House committee works on medical marijuana bill this week

Mar 27, 2017

Senate Majority Leader Rich Wardner (R-Dickinson).
Credit ND Legislature

House Majority Leader Al Carlson (R-Fargo).
Credit ND Legislature

A House Committee is hoping to have the medical marijuana bill on the House floor late this week.

The House Human Services Committee has the bill – and lawmakers plan to work on the bill for the next few days.

The bill rewrites the medical marijuana initiated measure voters passed in November. The supporters say they did that to make it conform to North Dakota standards, write rules and de-criminalize medical marijuana. The measure needs a two-thirds vote in each house. The Senate made some changes to the bill – and the House committee is also working on amendments.

"I believe that on the Senate side, the two-thirds will prevail again," said Senate Majority Leader Rich Wardner (R-Dickinson), the lead sponsor of the bill. "I'm just hoping the same thing will happen in the House. I don't see any real reasons why it wouldn't."

House Majority Leader Al Carlson (R-Farg0) said the important thing is that the bill decriminalizes medical marijuana – something he says the sponsors forgot to do.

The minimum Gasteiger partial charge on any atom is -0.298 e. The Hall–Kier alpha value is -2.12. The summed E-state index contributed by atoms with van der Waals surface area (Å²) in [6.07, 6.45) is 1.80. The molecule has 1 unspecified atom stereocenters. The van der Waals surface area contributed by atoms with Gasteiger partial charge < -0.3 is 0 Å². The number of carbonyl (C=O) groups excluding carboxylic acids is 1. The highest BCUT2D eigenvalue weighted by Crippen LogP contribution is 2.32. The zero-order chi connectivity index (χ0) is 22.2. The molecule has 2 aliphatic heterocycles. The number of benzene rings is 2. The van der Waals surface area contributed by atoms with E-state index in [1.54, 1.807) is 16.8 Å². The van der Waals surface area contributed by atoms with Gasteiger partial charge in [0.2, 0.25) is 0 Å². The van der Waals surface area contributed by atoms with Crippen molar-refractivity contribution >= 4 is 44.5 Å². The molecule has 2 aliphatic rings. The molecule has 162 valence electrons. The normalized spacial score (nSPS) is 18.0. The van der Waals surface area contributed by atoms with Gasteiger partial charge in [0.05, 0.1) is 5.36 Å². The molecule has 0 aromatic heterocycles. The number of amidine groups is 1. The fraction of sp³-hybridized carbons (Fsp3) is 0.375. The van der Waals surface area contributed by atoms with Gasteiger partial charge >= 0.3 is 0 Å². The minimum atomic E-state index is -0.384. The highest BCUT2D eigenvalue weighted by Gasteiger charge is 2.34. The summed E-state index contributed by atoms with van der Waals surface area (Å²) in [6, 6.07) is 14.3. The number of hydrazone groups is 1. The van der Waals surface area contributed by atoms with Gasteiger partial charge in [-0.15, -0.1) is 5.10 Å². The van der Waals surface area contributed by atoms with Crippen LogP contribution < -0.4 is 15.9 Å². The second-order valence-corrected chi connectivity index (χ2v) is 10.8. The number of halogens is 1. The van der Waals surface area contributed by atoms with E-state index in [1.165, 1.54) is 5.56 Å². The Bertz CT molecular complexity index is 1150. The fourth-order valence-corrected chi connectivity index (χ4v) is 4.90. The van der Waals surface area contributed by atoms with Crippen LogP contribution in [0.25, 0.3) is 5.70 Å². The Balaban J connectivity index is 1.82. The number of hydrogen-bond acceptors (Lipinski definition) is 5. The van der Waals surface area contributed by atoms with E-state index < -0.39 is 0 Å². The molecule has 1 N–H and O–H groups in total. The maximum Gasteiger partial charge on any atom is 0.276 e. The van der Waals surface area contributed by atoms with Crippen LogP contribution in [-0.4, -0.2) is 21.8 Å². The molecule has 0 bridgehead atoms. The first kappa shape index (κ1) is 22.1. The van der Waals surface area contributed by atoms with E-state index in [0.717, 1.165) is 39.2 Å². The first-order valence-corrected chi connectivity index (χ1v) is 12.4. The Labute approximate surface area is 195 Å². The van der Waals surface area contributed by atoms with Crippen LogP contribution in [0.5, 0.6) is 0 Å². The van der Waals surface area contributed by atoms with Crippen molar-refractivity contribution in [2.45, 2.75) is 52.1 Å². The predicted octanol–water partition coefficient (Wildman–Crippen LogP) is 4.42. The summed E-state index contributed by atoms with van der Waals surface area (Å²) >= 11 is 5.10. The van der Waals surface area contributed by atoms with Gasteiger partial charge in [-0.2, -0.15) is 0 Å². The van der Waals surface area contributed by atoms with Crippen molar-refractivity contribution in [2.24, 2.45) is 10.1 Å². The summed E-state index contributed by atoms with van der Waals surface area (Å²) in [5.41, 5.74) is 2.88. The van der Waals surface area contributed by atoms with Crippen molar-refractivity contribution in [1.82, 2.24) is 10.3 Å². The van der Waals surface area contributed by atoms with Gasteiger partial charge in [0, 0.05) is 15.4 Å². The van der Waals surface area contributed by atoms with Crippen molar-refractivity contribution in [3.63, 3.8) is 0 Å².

"We will know everybody who touches it, everybody who dispenses it, everybody who uses it," Carlson said. "We've got a good bill."

The sponsors of the measure wanted to allow people to grow their own medical marijuana. That was stripped from the bill. But a Minot State Senator wants to allow it – for patients who live far from distribution centers or “grow operations." The two leaders said they would not support that.

"We need to make sure that law enforcement are able to supervise and enforce it," Wardner said. "If we allow that, we're putting a lot of stress on law enforcement, and it would cost us a lot more money."

Wardner said a lot of that burden would fall on property tax payers, for city and county law enforcement.

Carlson echoed Wardner's opposition.

"Today, they call that growing an illegal product," Carlson said. "It still is."

Carlson said if you worry about kids having access to marijuana, if you allow illegal growing of it, they will more easily get a hold of it.

"This is not wide-open recreational marijuana," Carlson said.

Wardner said he’s also heard a lot of complaint about the fee structure in the bill. But he said the state Health Department will be given the flexibility to adjust the fees through rule-making.